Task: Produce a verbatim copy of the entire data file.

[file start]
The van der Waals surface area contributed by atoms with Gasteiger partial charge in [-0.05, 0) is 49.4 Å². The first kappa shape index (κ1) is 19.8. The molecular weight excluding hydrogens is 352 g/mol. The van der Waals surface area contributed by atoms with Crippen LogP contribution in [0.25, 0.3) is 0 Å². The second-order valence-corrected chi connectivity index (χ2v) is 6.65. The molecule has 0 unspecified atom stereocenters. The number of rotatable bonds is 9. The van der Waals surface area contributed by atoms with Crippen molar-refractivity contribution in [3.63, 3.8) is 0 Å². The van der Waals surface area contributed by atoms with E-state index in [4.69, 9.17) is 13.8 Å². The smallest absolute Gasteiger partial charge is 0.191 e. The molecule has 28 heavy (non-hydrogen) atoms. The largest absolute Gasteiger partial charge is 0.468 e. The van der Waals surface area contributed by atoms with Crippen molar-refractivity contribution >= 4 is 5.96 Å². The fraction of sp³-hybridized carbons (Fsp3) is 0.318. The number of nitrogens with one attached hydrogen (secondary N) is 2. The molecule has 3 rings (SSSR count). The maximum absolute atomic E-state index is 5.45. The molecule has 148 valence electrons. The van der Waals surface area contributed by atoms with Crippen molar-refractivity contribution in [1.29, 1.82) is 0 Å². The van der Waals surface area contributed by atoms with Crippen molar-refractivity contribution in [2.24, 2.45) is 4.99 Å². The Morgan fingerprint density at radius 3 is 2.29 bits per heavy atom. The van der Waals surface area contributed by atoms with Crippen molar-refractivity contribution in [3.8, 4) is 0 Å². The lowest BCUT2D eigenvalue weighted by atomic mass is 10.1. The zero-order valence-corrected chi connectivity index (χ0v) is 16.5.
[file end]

The van der Waals surface area contributed by atoms with Gasteiger partial charge in [-0.05, 0) is 49.4 Å². The first kappa shape index (κ1) is 19.8. The molecular weight excluding hydrogens is 352 g/mol. The van der Waals surface area contributed by atoms with Crippen LogP contribution in [0.25, 0.3) is 0 Å². The second-order valence-corrected chi connectivity index (χ2v) is 6.65. The molecule has 0 unspecified atom stereocenters. The number of rotatable bonds is 9. The van der Waals surface area contributed by atoms with Crippen molar-refractivity contribution in [3.63, 3.8) is 0 Å². The van der Waals surface area contributed by atoms with E-state index in [4.69, 9.17) is 13.8 Å². The smallest absolute Gasteiger partial charge is 0.191 e. The molecule has 28 heavy (non-hydrogen) atoms. The largest absolute Gasteiger partial charge is 0.468 e. The van der Waals surface area contributed by atoms with Crippen molar-refractivity contribution >= 4 is 5.96 Å². The fraction of sp³-hybridized carbons (Fsp3) is 0.318. The number of nitrogens with one attached hydrogen (secondary N) is 2. The molecule has 3 rings (SSSR count). The maximum absolute atomic E-state index is 5.45. The molecule has 148 valence electrons. The van der Waals surface area contributed by atoms with Crippen molar-refractivity contribution in [1.29, 1.82) is 0 Å². The van der Waals surface area contributed by atoms with Crippen molar-refractivity contribution in [2.24, 2.45) is 4.99 Å². The Morgan fingerprint density at radius 3 is 2.29 bits per heavy atom. The van der Waals surface area contributed by atoms with Crippen molar-refractivity contribution in [3.8, 4) is 0 Å². The lowest BCUT2D eigenvalue weighted by atomic mass is 10.1. The zero-order valence-corrected chi connectivity index (χ0v) is 16.5.